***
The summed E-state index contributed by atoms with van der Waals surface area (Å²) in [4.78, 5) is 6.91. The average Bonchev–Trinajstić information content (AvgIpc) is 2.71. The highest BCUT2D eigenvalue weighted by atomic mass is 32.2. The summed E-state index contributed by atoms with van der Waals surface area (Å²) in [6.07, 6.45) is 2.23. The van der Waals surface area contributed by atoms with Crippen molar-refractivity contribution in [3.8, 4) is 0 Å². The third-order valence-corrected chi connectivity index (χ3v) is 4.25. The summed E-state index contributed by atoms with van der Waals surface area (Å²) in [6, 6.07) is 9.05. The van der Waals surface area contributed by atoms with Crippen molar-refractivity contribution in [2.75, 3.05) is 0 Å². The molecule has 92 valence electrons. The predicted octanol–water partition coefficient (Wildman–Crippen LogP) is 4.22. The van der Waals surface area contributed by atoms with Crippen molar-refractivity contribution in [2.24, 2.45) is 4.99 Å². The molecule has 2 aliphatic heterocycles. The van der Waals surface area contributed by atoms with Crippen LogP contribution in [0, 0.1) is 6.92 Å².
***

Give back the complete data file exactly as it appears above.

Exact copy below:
The summed E-state index contributed by atoms with van der Waals surface area (Å²) in [4.78, 5) is 6.91. The average Bonchev–Trinajstić information content (AvgIpc) is 2.71. The highest BCUT2D eigenvalue weighted by atomic mass is 32.2. The summed E-state index contributed by atoms with van der Waals surface area (Å²) in [6.07, 6.45) is 2.23. The van der Waals surface area contributed by atoms with Crippen molar-refractivity contribution in [3.8, 4) is 0 Å². The third-order valence-corrected chi connectivity index (χ3v) is 4.25. The summed E-state index contributed by atoms with van der Waals surface area (Å²) in [6, 6.07) is 9.05. The van der Waals surface area contributed by atoms with Crippen molar-refractivity contribution in [2.75, 3.05) is 0 Å². The molecule has 92 valence electrons. The predicted octanol–water partition coefficient (Wildman–Crippen LogP) is 4.22. The van der Waals surface area contributed by atoms with Crippen molar-refractivity contribution in [2.24, 2.45) is 4.99 Å². The molecule has 2 aliphatic heterocycles. The van der Waals surface area contributed by atoms with Crippen LogP contribution in [0, 0.1) is 6.92 Å².